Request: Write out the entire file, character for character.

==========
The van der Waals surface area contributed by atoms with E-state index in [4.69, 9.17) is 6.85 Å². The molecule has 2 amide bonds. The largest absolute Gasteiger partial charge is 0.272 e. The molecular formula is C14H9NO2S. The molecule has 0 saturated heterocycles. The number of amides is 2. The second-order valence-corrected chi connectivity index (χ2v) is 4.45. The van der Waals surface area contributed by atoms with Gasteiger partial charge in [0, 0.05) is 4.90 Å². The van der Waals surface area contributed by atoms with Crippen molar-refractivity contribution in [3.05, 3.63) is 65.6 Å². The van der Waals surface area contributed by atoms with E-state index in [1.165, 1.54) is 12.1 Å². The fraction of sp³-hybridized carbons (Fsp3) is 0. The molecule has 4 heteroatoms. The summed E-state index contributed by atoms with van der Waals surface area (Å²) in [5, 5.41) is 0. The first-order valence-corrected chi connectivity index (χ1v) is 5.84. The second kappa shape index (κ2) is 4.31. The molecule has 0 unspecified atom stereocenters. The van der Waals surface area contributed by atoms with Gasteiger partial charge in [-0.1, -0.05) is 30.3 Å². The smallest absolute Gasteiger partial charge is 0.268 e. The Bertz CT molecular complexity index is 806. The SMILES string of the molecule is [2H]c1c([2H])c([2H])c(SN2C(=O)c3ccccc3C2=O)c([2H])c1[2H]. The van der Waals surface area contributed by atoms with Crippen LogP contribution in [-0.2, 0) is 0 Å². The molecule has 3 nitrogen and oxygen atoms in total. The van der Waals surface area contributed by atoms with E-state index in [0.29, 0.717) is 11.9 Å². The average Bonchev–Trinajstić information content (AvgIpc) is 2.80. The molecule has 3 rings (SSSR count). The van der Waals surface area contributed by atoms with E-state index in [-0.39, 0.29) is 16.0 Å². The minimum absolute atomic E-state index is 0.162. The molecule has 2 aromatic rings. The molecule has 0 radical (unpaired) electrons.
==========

The van der Waals surface area contributed by atoms with E-state index in [4.69, 9.17) is 6.85 Å². The molecule has 2 amide bonds. The largest absolute Gasteiger partial charge is 0.272 e. The molecular formula is C14H9NO2S. The molecule has 0 saturated heterocycles. The number of amides is 2. The second-order valence-corrected chi connectivity index (χ2v) is 4.45. The van der Waals surface area contributed by atoms with Gasteiger partial charge in [0, 0.05) is 4.90 Å². The van der Waals surface area contributed by atoms with Crippen molar-refractivity contribution in [3.05, 3.63) is 65.6 Å². The van der Waals surface area contributed by atoms with E-state index in [1.165, 1.54) is 12.1 Å². The fraction of sp³-hybridized carbons (Fsp3) is 0. The molecule has 4 heteroatoms. The summed E-state index contributed by atoms with van der Waals surface area (Å²) in [5, 5.41) is 0. The first-order valence-corrected chi connectivity index (χ1v) is 5.84. The second kappa shape index (κ2) is 4.31. The molecule has 0 unspecified atom stereocenters. The van der Waals surface area contributed by atoms with Gasteiger partial charge in [-0.1, -0.05) is 30.3 Å². The smallest absolute Gasteiger partial charge is 0.268 e. The Bertz CT molecular complexity index is 806. The SMILES string of the molecule is [2H]c1c([2H])c([2H])c(SN2C(=O)c3ccccc3C2=O)c([2H])c1[2H]. The van der Waals surface area contributed by atoms with Crippen LogP contribution in [-0.2, 0) is 0 Å². The molecule has 3 nitrogen and oxygen atoms in total. The van der Waals surface area contributed by atoms with E-state index in [0.29, 0.717) is 11.9 Å². The average Bonchev–Trinajstić information content (AvgIpc) is 2.80. The molecule has 3 rings (SSSR count). The van der Waals surface area contributed by atoms with E-state index in [-0.39, 0.29) is 16.0 Å². The minimum absolute atomic E-state index is 0.162. The molecule has 2 aromatic rings. The molecule has 0 radical (unpaired) electrons.